HARTFORD, Conn. — A prototype of the heavy lifting helicopter that Sikorsky Aircraft Corp. is developing for the U.S. Marine Corps moved Tuesday from assembly line to test team.
Hundreds of hours of ground testing await the first CH-53K prototype, called the Ground Test Vehicle. The helicopter was engineered in Stratford, at the company's headquarters, and rolled off the prototype assembly line in West Palm Beach, Fla. It has yet to be decided where Sikorsky will produce the 200 or so helicopters to fill the Marines' order.
The prototype's primary purpose, said Michael Torok, vice president of Sikorsky's CH-53K program, is to test the helicopter's "dynamic systems by thoroughly testing and measuring the performance of the rotor blades, transmission, and engines while the aircraft is tied to the ground." Temperature, aerodynamic loads, pressure and vibrations will be tested.
The tests will help determine "whether these dynamic systems, as well as hydraulic, electrical, and avionics systems, can meet the requirements established by the Marines for their next-generation heavy lift helicopter," Torok said.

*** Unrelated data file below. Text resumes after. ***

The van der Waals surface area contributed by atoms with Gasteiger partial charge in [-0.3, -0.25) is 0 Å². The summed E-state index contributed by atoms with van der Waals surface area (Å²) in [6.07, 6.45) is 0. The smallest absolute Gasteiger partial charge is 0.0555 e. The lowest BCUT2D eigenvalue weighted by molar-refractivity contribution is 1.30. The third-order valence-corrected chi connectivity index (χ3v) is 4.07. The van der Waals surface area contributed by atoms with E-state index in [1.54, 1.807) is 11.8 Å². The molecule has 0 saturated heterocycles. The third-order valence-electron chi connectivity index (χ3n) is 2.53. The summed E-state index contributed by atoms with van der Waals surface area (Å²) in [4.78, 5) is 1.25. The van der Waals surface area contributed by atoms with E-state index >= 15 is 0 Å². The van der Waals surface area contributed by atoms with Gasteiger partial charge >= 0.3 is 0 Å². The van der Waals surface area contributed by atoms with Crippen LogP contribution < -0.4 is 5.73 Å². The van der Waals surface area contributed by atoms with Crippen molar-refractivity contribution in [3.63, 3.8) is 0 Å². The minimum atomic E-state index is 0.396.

Subsystem and component tests for the CH-53K showed good results, said Col. Robert Pridgen, program manager for the Marines' heavy lift helicopters. "Now we bring it all together."
Two other ground prototypes are going through structural testing in Stratford.
Sikorsky and the Marines expect the helicopter to replace the CH-53E Super Stallion in 2019. The replacement will be able to carry three times the load as the Super Stallion, or 27,000 pounds for 110 nautical miles in thin air with hot temperatures.
Test engineers will spend months measuring the prototype's systems, before four flight test helicopters are ready for inspection in 2014-15. The ground and air prototypes are part of the $3.5 billion systems development and demonstration contract for the heavy lift program.